I am going to share my personal experience with you by revisiting the emotions I was feeling at each moment so it will feel like you’re reading my diary entries. As you walk through the emotional ups and downs with me, it might seem as if recovery was bleak or challenging at times, but don’t quit before you get to my “happily ever after”—it will help you through your own journey.
Thursday - 1 Day Before Surgery
5:00 PM - I spent this morning in a tennis clinic and the afternoon working on my schedule to prepare for being off work for the next few days. No matter how busy I was through the day, nerves and anxiety were my silent partner at every moment. My main anxiety as the day went on was wondering how I was going to manage without coffee tomorrow morning. That caffeine addiction is no joke.
10:00 PM - I just finished wiping down with antiseptic wipes, brushing my teeth and swabbing my mouth with a solution that had the lovely taste of mint-flavored Windex. I’m getting ready to head to bed, hoping to be able to get at least a little sleep, but I’m not overly optimistic.
It’s starting to feel real and serious.
Friday - Day of Surgery
8:00 AM - Last night, just as I finally started to doze off, I was overcome with a crazy bout of itching all over my body. Thankfully, I realized that it was the antiseptic wipes that caused it and remembered the nurse casually mentioning to rinse it off if I had a reaction. After a quick wash, I was finally itch free and eventually drifted off to sleep.
This morning, I caught up on my chores because I knew I wouldn’t be very mobile after the surgery and that I would be able to relax and focus on my recovery if my house was clean and everything was orderly.
In this moment, I feel a bit nervous but am ready to get surgery over with.
10:30 AM - I can’t believe the time is almost here. I’ll be heading to the hospital soon in order to prep for my 12:30 PM surgery time. I’m feeling very grateful that I spent the morning cleaning up—it kept me so busy that the lack of coffee and food didn’t even bother me.
But…I have to say, I’m really not a fan of hospitals. The smells make me super nauseous, and I begin to feel anxiety as soon as I walk through the doors. Luckily, I’m always prepared, so I had gotten permission to take a Xanax to calm my nerves, and it’s beginning to do its job.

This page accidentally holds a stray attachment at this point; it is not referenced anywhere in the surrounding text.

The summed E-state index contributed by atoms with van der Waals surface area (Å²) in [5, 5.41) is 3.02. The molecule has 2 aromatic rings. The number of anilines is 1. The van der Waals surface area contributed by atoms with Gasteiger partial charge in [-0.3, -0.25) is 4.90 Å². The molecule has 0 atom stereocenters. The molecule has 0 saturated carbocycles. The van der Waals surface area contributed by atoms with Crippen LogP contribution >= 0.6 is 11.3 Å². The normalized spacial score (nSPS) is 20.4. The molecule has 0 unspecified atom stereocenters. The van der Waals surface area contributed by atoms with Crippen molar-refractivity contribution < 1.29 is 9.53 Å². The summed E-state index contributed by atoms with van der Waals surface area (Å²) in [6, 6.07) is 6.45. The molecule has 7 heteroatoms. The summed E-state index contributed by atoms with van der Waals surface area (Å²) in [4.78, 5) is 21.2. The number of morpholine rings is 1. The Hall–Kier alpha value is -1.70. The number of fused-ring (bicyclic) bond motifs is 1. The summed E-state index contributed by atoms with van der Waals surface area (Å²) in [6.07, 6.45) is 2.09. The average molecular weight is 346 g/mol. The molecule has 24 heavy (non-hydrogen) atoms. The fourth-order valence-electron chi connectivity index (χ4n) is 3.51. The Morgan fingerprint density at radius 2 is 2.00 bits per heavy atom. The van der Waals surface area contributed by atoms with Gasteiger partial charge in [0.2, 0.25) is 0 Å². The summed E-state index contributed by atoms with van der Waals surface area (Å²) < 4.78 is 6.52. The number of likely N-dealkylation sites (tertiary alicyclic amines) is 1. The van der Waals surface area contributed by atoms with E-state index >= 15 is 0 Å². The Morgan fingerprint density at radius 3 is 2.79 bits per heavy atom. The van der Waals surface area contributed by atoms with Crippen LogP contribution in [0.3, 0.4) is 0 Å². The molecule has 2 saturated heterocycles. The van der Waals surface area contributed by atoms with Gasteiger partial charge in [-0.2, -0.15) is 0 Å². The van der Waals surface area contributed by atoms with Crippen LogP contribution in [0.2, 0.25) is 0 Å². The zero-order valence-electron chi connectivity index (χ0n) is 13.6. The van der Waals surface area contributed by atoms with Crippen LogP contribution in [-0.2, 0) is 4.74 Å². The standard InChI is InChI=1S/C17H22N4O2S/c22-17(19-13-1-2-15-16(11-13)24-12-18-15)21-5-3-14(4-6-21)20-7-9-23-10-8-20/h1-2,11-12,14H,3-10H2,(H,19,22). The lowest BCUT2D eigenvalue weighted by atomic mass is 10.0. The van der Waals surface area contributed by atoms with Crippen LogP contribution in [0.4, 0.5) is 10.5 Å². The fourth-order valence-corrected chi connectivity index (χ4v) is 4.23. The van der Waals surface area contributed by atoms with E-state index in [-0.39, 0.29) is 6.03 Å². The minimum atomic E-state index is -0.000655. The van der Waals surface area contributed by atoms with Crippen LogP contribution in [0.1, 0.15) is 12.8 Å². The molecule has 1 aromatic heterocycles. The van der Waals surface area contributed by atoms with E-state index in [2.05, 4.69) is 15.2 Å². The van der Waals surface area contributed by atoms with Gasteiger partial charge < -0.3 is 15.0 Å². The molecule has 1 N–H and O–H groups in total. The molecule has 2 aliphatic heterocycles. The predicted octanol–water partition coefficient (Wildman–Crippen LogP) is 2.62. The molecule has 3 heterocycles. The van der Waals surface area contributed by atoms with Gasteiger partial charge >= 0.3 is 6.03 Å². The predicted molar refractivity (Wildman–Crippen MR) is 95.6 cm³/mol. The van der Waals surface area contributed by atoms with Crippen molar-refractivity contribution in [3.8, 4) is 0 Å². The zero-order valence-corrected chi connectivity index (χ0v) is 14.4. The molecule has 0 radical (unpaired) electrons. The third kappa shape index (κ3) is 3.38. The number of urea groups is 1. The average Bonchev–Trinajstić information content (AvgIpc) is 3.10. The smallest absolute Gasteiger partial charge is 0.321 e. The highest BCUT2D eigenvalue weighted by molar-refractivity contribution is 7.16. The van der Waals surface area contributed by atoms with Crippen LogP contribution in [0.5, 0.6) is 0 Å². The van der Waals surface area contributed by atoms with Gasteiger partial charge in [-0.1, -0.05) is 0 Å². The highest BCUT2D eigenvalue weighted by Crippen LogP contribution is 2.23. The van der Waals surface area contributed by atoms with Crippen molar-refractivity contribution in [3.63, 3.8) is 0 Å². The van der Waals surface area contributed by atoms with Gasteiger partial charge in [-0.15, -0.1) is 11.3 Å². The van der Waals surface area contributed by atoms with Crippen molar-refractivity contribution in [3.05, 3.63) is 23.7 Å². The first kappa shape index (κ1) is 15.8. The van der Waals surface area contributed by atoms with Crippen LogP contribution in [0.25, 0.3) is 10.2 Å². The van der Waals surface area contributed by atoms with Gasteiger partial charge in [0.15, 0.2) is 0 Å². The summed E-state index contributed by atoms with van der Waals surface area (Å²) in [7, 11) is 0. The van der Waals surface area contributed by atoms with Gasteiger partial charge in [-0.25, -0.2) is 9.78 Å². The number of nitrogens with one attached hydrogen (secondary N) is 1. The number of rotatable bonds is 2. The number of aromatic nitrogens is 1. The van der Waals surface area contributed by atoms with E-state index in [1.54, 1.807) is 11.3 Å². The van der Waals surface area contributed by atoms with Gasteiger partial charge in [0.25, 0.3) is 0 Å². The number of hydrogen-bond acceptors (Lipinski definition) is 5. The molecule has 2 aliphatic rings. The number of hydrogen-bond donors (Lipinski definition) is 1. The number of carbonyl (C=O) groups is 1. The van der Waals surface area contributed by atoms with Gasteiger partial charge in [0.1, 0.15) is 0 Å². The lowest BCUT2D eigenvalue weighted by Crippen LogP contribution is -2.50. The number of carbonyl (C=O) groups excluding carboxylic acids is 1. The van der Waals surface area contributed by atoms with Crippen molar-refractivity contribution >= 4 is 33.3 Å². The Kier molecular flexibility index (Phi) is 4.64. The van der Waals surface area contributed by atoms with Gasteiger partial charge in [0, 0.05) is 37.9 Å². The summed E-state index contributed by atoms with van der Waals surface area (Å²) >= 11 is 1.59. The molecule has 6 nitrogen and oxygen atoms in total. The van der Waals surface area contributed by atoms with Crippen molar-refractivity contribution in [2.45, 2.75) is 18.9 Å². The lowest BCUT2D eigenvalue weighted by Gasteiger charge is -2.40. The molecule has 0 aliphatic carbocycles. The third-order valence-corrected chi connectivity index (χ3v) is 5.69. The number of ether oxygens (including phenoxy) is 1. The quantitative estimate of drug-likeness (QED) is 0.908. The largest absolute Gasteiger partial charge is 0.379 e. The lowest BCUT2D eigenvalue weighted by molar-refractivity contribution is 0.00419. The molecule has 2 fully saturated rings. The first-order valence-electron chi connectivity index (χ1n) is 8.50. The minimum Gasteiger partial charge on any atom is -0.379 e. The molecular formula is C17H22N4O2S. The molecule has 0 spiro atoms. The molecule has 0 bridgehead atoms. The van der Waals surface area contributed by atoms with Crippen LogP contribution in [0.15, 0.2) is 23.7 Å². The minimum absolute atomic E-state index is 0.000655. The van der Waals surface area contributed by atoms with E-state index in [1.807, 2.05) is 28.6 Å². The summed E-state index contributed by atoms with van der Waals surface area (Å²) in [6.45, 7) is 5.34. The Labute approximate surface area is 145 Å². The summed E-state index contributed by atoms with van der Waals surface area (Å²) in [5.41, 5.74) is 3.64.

Now, I just have to get through today…
6:30 PM - I made it through the surgery! I just finished dinner, sitting at the actual table with my foot propped up, and although I’m exhausted, I’m happy that the big day is behind me.
Here’s how it went down:
- 10:45 AM - First, I changed into my hospital gown. These aren’t known for being fashionable or comfortable, but there were two positives: the staff warmed it up, and I got to keep my bra and underwear on for surgery. I could almost pretend I was at a day spa. So far, so good.
- 11:00 AM - Not even 15 minutes later, my “spa day” bubble was popped. The staff kept bombarding me with the same questions over and over, and while I’m sure there was a method to their madness, it was fairly annoying. Although, I did appreciate their repetitive confirmation that my right foot had the bunion, which eased my fear of surgery being performed on the wrong body part while I was knocked out.
- 11:15 AM - I know I get squeamish about blood draws, but I wasn’t completely prepared for how badly the IV placement would go. I had instant nausea even though I made sure not to peek while they were inserting it. On the positive side—the nurses were just so kind and calming. I can't remember the last time someone was so concerned about MY needs. They hovered without being intrusive while making me as comfortable as possible. "Are you cold? Let me get you a nice warm blanket." "No, you're not allowed to drink anything, but let me get you some ice chips. That should help." Oh, so nice to be the center of attention.